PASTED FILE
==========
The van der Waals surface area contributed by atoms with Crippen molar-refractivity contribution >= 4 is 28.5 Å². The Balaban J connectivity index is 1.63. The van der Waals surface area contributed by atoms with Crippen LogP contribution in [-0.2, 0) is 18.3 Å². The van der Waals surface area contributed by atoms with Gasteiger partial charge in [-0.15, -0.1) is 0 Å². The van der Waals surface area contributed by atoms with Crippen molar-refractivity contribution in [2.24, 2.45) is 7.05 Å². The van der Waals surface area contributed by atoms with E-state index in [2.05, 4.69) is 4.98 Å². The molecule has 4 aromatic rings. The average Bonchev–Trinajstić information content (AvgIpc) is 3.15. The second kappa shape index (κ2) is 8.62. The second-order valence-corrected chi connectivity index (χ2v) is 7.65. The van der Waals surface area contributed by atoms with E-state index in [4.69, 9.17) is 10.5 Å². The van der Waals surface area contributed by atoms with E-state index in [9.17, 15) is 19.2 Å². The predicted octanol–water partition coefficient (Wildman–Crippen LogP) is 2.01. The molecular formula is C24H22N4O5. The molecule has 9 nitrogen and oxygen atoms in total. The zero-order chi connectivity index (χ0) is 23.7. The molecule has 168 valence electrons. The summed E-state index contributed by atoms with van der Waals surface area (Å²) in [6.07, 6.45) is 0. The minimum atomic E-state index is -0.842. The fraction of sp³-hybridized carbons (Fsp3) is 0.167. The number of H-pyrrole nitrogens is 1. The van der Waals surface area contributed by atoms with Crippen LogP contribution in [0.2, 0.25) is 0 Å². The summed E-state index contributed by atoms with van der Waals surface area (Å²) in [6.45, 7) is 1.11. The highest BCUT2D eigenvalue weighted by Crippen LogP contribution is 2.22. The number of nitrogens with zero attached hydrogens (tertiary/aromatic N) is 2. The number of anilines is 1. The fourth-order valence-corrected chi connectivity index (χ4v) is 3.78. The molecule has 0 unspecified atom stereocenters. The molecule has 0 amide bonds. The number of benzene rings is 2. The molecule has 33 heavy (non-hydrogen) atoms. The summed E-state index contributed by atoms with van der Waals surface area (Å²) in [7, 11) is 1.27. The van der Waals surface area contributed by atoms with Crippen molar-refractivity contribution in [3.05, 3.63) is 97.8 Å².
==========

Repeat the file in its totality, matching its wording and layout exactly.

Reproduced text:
The van der Waals surface area contributed by atoms with Crippen molar-refractivity contribution >= 4 is 28.5 Å². The Balaban J connectivity index is 1.63. The van der Waals surface area contributed by atoms with Crippen LogP contribution in [-0.2, 0) is 18.3 Å². The van der Waals surface area contributed by atoms with Gasteiger partial charge in [-0.15, -0.1) is 0 Å². The van der Waals surface area contributed by atoms with Crippen molar-refractivity contribution in [2.24, 2.45) is 7.05 Å². The van der Waals surface area contributed by atoms with E-state index in [2.05, 4.69) is 4.98 Å². The molecule has 4 aromatic rings. The average Bonchev–Trinajstić information content (AvgIpc) is 3.15. The second kappa shape index (κ2) is 8.62. The second-order valence-corrected chi connectivity index (χ2v) is 7.65. The van der Waals surface area contributed by atoms with E-state index in [4.69, 9.17) is 10.5 Å². The van der Waals surface area contributed by atoms with E-state index in [9.17, 15) is 19.2 Å². The predicted octanol–water partition coefficient (Wildman–Crippen LogP) is 2.01. The molecular formula is C24H22N4O5. The molecule has 9 nitrogen and oxygen atoms in total. The zero-order chi connectivity index (χ0) is 23.7. The molecule has 168 valence electrons. The summed E-state index contributed by atoms with van der Waals surface area (Å²) in [6.07, 6.45) is 0. The minimum atomic E-state index is -0.842. The fraction of sp³-hybridized carbons (Fsp3) is 0.167. The number of H-pyrrole nitrogens is 1. The van der Waals surface area contributed by atoms with Crippen LogP contribution in [0.2, 0.25) is 0 Å². The summed E-state index contributed by atoms with van der Waals surface area (Å²) in [6.45, 7) is 1.11. The highest BCUT2D eigenvalue weighted by Crippen LogP contribution is 2.22. The number of nitrogens with zero attached hydrogens (tertiary/aromatic N) is 2. The number of anilines is 1. The fourth-order valence-corrected chi connectivity index (χ4v) is 3.78. The molecule has 0 unspecified atom stereocenters. The molecule has 0 amide bonds. The number of benzene rings is 2. The molecule has 33 heavy (non-hydrogen) atoms. The summed E-state index contributed by atoms with van der Waals surface area (Å²) in [7, 11) is 1.27. The van der Waals surface area contributed by atoms with Crippen molar-refractivity contribution in [3.05, 3.63) is 97.8 Å².